A PIL is filed in the same manner as a writ petition filed in the Supreme Court or High Court. If the PIL is filed in High Court, 2 copies of the petition have to be filed with the court and if the PIL is filed in the Supreme Court, 5 copies of the petition have to be filed. It is also mandatory to send an advocate copy of the PIL to each opposite party and the proof of sending the copy of such PIL has to be attached with the petition.

A court fee per respondent has to be paid along with the Public Interest Litigation. The court process in a PIL hearing is the same as that in another case irrespective of its nature. However, during the PIL proceedings, the presiding judge can appoint a court commissioner to investigate the matter in question, if required.

Role of Judiciary:

In S.P. Gupta V. UOI AIR 1982 SC 149, SC held that, Where a legal wrong or a legal injury is caused to a person or to a determinate class of  persons by reason of violation of any constitutional or legal right and such person or determinate class of persons is by reason of poverty, helplessness, or disability or socially or economically disadvantaged position, unable to approach the Court for relief, any member of the public can maintain an application for an appropriate direction, order or writ.

In Hussainara Khatoon V. State of Bihar 1979 AIR 1369, PIL was filed for the rights of prisoners and the attention of the Court was drawn to the trail pending upon them which resulted into an excess of detention period which was far exceeding the maximum punishment available under the law for which they were charged with.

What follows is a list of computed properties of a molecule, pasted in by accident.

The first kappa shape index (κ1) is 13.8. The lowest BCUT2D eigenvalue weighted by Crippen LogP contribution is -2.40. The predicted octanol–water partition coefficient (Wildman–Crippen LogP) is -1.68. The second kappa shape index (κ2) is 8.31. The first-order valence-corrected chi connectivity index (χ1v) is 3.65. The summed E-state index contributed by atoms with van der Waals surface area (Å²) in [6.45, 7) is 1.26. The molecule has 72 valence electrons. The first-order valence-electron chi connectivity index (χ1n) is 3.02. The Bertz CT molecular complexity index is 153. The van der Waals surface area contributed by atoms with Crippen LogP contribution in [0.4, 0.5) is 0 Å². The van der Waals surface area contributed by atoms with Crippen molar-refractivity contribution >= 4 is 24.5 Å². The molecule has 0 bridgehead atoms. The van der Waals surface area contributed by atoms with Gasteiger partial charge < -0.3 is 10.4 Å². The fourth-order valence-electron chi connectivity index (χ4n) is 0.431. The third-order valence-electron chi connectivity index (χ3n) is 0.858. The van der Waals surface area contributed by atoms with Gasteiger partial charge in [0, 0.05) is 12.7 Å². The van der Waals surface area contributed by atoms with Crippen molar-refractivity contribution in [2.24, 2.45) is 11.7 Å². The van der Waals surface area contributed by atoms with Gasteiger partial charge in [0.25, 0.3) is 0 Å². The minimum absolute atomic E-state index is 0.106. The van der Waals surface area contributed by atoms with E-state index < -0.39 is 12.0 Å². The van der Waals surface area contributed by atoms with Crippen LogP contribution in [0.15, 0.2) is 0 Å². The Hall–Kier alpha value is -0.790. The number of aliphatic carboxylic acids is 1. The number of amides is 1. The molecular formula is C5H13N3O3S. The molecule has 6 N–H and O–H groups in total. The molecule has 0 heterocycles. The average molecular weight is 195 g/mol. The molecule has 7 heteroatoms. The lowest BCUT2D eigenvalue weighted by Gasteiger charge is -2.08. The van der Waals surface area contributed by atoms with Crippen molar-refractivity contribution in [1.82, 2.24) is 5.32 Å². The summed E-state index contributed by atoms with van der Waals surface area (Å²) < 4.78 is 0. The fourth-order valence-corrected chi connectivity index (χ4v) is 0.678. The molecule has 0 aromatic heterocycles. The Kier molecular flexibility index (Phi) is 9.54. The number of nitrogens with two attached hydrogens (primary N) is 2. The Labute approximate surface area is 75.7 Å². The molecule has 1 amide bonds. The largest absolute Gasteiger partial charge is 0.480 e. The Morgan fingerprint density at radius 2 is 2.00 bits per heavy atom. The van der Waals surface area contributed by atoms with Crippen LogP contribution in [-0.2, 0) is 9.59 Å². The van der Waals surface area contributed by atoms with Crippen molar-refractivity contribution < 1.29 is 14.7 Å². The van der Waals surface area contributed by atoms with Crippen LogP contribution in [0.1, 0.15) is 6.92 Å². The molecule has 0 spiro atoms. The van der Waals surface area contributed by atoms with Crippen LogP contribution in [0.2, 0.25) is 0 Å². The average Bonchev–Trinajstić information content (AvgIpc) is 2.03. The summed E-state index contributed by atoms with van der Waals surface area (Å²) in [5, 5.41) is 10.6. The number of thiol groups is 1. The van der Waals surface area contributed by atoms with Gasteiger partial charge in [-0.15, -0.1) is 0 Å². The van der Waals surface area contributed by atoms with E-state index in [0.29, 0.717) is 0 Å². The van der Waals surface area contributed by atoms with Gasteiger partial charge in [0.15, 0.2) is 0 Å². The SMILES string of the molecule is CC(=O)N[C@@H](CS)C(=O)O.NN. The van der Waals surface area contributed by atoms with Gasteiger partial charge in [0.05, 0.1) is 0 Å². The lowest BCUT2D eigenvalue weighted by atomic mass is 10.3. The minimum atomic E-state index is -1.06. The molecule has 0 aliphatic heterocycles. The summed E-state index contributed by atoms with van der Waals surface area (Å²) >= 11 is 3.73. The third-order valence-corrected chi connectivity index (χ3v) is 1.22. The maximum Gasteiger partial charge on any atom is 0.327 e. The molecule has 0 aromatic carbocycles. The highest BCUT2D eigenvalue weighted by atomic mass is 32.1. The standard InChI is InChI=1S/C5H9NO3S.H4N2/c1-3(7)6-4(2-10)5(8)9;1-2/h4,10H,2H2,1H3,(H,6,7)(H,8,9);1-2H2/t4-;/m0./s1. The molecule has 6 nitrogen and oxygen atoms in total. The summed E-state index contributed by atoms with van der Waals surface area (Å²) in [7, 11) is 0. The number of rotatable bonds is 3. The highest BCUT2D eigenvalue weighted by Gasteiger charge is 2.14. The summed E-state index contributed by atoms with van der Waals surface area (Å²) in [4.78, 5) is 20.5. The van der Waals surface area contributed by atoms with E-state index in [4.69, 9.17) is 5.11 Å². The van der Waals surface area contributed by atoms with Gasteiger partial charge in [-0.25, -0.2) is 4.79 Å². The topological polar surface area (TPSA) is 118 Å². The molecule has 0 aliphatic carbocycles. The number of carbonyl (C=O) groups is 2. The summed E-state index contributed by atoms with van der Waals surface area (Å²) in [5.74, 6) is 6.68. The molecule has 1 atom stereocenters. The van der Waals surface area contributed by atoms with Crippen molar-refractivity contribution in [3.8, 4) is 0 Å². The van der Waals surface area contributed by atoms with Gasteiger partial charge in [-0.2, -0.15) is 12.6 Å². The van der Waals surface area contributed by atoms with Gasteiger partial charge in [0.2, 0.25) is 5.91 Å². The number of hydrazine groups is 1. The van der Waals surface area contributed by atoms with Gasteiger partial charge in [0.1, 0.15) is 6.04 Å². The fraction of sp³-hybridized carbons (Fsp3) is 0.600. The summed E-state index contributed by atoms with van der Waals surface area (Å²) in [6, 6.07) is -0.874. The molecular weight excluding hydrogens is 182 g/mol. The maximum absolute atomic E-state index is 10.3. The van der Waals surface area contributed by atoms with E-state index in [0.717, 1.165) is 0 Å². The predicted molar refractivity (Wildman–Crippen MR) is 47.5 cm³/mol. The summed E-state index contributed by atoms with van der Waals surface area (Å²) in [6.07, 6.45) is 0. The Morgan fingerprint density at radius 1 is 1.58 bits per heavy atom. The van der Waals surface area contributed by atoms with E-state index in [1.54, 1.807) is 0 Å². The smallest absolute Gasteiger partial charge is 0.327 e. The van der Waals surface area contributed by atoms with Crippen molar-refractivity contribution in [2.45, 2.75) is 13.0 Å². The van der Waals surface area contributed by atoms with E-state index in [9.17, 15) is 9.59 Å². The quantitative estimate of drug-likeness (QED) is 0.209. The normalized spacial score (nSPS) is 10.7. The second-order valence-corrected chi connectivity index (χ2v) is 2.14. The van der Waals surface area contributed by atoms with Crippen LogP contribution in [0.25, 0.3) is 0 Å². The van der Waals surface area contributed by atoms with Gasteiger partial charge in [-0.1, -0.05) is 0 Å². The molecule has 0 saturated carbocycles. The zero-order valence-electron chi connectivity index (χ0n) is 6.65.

In the case of M.C. Mehta V. UOI 1987 SCR (1) 819, where an industry named Shriram food fertilizers was producing chlorine and caustic as a subsidiary of Delhi Cloth Mills Limited. A major leakage of oleum gas took place from the industry in Dec, 1985. The leakage was caused due to the many mechanical and human errors in the unit, which resulted in the death of several innocent people and an advocate practicing at Tis Hazari Court died.

M.C. Mehta filed a PIL in the Supreme Court to get compensation for the people who have suffered loss in the matter and requested to shut down the unit and not to grant permission for restart.

In Vishaka & Ors.V. State of Rajasthan AIR 1997 SC 3011, the victim was not getting any justice under criminal trial, failures to tangible remedies and restore dignity Naina Kapoor a lawyer made a petition of PIL in this case and challenged the sexual harassment in the workplace. A writ petition was also filed for the same on the name of five NGO against the state government. The judgement clearly depicted and stated that sexual harassment is a clear violation of the fundamental rights of equality, non-discrimination, life and liberty. And given certain guidelines which must be followed in every workplace by the employer and employees.